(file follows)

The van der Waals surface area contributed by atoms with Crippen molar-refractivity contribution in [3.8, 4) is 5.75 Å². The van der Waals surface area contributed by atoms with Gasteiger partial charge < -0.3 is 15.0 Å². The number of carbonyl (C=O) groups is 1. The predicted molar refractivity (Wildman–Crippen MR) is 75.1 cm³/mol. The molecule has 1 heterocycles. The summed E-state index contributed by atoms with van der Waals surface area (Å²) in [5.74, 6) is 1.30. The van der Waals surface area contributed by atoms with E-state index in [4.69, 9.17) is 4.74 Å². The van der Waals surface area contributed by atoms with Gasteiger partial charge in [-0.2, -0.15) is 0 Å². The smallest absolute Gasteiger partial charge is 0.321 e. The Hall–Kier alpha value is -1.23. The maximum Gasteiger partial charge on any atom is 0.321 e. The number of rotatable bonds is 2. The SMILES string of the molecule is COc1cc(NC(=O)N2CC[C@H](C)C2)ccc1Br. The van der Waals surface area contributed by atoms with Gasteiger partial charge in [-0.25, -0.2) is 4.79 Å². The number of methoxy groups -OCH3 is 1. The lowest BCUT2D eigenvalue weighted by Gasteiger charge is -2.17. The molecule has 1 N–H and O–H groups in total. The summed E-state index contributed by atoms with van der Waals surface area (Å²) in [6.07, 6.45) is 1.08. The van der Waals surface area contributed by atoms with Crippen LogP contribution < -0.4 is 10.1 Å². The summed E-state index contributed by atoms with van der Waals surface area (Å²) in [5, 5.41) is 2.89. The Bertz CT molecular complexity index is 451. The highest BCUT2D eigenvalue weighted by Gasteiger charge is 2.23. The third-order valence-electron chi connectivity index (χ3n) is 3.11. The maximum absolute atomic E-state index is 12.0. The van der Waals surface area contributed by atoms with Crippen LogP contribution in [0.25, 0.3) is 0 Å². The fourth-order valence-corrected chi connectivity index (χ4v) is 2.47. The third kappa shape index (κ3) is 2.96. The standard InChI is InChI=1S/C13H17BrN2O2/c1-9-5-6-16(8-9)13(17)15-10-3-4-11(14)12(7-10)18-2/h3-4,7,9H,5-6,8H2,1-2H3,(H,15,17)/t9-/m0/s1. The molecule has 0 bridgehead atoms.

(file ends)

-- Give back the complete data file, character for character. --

The van der Waals surface area contributed by atoms with Crippen molar-refractivity contribution in [3.8, 4) is 5.75 Å². The van der Waals surface area contributed by atoms with Gasteiger partial charge < -0.3 is 15.0 Å². The number of carbonyl (C=O) groups is 1. The predicted molar refractivity (Wildman–Crippen MR) is 75.1 cm³/mol. The molecule has 1 heterocycles. The summed E-state index contributed by atoms with van der Waals surface area (Å²) in [5.74, 6) is 1.30. The van der Waals surface area contributed by atoms with E-state index in [4.69, 9.17) is 4.74 Å². The van der Waals surface area contributed by atoms with Gasteiger partial charge in [-0.2, -0.15) is 0 Å². The smallest absolute Gasteiger partial charge is 0.321 e. The Hall–Kier alpha value is -1.23. The maximum Gasteiger partial charge on any atom is 0.321 e. The number of rotatable bonds is 2. The SMILES string of the molecule is COc1cc(NC(=O)N2CC[C@H](C)C2)ccc1Br. The van der Waals surface area contributed by atoms with Gasteiger partial charge in [-0.25, -0.2) is 4.79 Å². The number of methoxy groups -OCH3 is 1. The lowest BCUT2D eigenvalue weighted by Gasteiger charge is -2.17. The molecule has 1 N–H and O–H groups in total. The summed E-state index contributed by atoms with van der Waals surface area (Å²) in [6.07, 6.45) is 1.08. The van der Waals surface area contributed by atoms with Crippen LogP contribution < -0.4 is 10.1 Å². The summed E-state index contributed by atoms with van der Waals surface area (Å²) in [5, 5.41) is 2.89. The Bertz CT molecular complexity index is 451. The highest BCUT2D eigenvalue weighted by Gasteiger charge is 2.23. The third-order valence-electron chi connectivity index (χ3n) is 3.11. The maximum absolute atomic E-state index is 12.0. The van der Waals surface area contributed by atoms with Crippen LogP contribution in [0.25, 0.3) is 0 Å². The fourth-order valence-corrected chi connectivity index (χ4v) is 2.47. The third kappa shape index (κ3) is 2.96. The standard InChI is InChI=1S/C13H17BrN2O2/c1-9-5-6-16(8-9)13(17)15-10-3-4-11(14)12(7-10)18-2/h3-4,7,9H,5-6,8H2,1-2H3,(H,15,17)/t9-/m0/s1. The molecule has 0 bridgehead atoms.